24. BadCat!, I think the new Flame Nightclub is the hot dance joint in town. I’ve only been there during happy hour, so I can’t confirm it. My guess is you would probably get grinded on there, but not by frat boys.

    Paul Lundgren | Oct 12, 2012 | New Comment
  25. Donuts and dehydrated food with beer and used records to go along with quality houseplants.

    Mr. Nied | Oct 12, 2012 | New Comment
  26. Fraternity brothers tend to stick to their houses, which we don’t have here. Drunk douchebags will go anywhere there’s cheap drinks and lots of people, no matter what’s going on.

    How’s about a cigar bar? Topless, of course.

    Jake | Oct 12, 2012 | New Comment
  27. At first I thought that would make a great place for a high end, fancy schmancy dinner place but that would be a recipe (no pun intended) for failure. Not enough people to support it and tourist families are not going to frequent it.

    How about a really good breakfast and lunch place that would have fresh, fresh, fresh seasonal fare with high quality ingredients, good pastries, artisan breads, etc….. Could switch over to a coffee house at night with music, lectures, comedy, variety, etc…..

    Please no more burger and fries, not another craft beer place, find something Duluth doesn’t have and it will be successful.

    Ruthie | Oct 12, 2012 | New Comment
  28. Strippers.

    c-freak | Oct 12, 2012 | New Comment
  29. I second the Flame, there is plenty of grinding frat boys, but the grindees grind back.

    They did a really good job with the Flame. It is literally the best dance club in a 100 mile radius.

    Even if you are not GLBT.

    Dorkus | Oct 12, 2012 | New Comment
  30. Dancing at Flame is hot-hot-hot. Make Endion a casual beer/coffee hangout with books for exchange or sale. Upstairs would be the offices for the new alternative sheet that will cover everything culture in the TP. (Free rent and we’ll get it done.)

    spy1 | Oct 12, 2012 | New Comment
  31. Positive attitude, laughter, open atmosphere, opportunities, live original music and fair prices.

    Waveview | Oct 12, 2012 | New Comment
  32. I would love a good bagel shop (sorry Bixby’s) with coffee … and sure, I’ll have beer with that as well. (I miss having Big Apple in Duluth.)

    rogue | Oct 12, 2012 | New Comment
  33. @johnjaundice, I’m only repeated the scuttlebutt that I’ve heard. On my several fly-bys of the joint it never appears busy. I’d imagine that this will only get worse as the two new places on Lake/Superior get up and running and give touristas and locals additional choices.

    I also heard from an inside the Mafia source that the Mpls pub idea was quickly shut down by the bank that has rolled the dice with them so far.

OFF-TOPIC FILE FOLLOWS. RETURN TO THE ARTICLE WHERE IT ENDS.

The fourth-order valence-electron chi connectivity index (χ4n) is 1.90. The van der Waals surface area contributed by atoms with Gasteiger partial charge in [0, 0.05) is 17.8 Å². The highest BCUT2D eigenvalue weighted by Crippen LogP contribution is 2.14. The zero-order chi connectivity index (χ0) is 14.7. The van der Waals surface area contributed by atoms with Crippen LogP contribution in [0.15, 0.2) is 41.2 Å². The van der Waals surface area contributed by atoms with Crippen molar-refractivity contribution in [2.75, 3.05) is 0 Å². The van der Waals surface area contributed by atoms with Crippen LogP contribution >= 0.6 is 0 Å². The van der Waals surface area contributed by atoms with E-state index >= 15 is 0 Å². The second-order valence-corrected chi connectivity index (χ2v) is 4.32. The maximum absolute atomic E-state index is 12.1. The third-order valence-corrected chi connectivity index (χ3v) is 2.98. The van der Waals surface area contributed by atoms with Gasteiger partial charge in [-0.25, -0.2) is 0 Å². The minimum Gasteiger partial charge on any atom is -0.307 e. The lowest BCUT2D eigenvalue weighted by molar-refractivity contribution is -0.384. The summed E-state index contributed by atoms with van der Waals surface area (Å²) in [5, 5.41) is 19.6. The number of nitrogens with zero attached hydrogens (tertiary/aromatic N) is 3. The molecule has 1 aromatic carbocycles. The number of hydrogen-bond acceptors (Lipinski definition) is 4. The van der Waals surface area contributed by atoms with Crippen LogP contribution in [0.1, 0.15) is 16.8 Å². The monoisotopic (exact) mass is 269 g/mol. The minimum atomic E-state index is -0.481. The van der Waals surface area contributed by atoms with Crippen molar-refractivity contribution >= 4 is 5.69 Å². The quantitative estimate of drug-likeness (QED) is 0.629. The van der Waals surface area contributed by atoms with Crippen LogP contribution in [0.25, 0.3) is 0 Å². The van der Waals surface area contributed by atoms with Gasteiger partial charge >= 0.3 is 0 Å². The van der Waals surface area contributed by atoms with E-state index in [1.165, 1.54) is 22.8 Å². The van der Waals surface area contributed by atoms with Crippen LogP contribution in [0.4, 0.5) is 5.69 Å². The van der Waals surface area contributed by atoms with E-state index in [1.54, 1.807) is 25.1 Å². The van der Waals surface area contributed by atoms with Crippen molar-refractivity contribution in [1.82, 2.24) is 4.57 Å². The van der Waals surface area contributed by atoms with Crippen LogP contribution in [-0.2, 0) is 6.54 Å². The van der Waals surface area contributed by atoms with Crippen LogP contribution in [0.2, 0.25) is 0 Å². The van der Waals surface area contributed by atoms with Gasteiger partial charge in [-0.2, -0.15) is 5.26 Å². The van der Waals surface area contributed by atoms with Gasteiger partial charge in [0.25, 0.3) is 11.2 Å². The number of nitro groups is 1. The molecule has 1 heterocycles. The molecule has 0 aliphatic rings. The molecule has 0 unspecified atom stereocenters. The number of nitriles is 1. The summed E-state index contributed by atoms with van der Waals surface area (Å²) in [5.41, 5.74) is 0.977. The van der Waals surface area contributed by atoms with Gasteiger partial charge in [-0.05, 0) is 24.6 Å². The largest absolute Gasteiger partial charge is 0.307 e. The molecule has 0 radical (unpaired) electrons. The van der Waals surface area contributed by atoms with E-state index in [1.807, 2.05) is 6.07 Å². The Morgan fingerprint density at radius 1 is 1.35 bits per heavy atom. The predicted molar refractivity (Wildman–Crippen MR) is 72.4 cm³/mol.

I hadn’t thought about bagels but that would be awesome! Bagels and baguettes made every morning would be such a great addition to the scene. I’ve never understood why bagels are so difficult to make the way they do in NYC. Same goes for a top-notch espresso or a halfway decent plate of authentic Mexican food.

    digit3 | Oct 13, 2012 | New Comment
  34. It should be a lakewalk hangout--a place for breakfast/lunch fare after you’ve biked the walk. Lots of parking for bikes, a place you can sit on the porch in your blades, or with your dog. Sort of our version of a European cafe. Beer is fine too. But it should be an earlier rather than a later kind of place.

    That incorporates fitness/food/and something different.

    hbh1 | Oct 13, 2012 | New Comment
  35. One word: Zingerman’s

    If you have ever been to Ann Arbor, you should know about Zingerman’s Bakehouse. Great bread, soups and sandwiches.

    Joel | Oct 13, 2012 | New Comment
  36. I think Tapas is a really bad trendy idea that sounds cool to metrosexuals who want to seem worldly. Burgers, sandwiches, pizza, lousy overpriced hippy burritos, all these are over.

    Tapas huh? Have any of you tapas fans been to Spain, where they sell tapas? Bread and salami people, no mustard. And Americans aren’t ready for a pig leg mounted to a bar with a hairy hoof staring them in the nostrum. However, in Spain, they do sell fresh seafood, this is one thing they do right, it makes up for the shitty all-in rice dishes. And I don’t think anyone mentioned that.

    The tapp-ass brothers are too prone to gimmicks it would seem. Maybe a tax help center with beer, dancers, and cigars. I once heard it said Raymond would clean out his basement and call it an art happening. Dreams are free. Maybe an everything place is the ticket, a topless tapas bar, tacos, fresh Herring, cook your own steaks, repair your motorbike while you ogle the boobs. I’m just tossing around ideas here.

    Herzog | Oct 13, 2012 | New Comment
  37. I’ll say it again. Fresh. Affordable. Local. Seafood.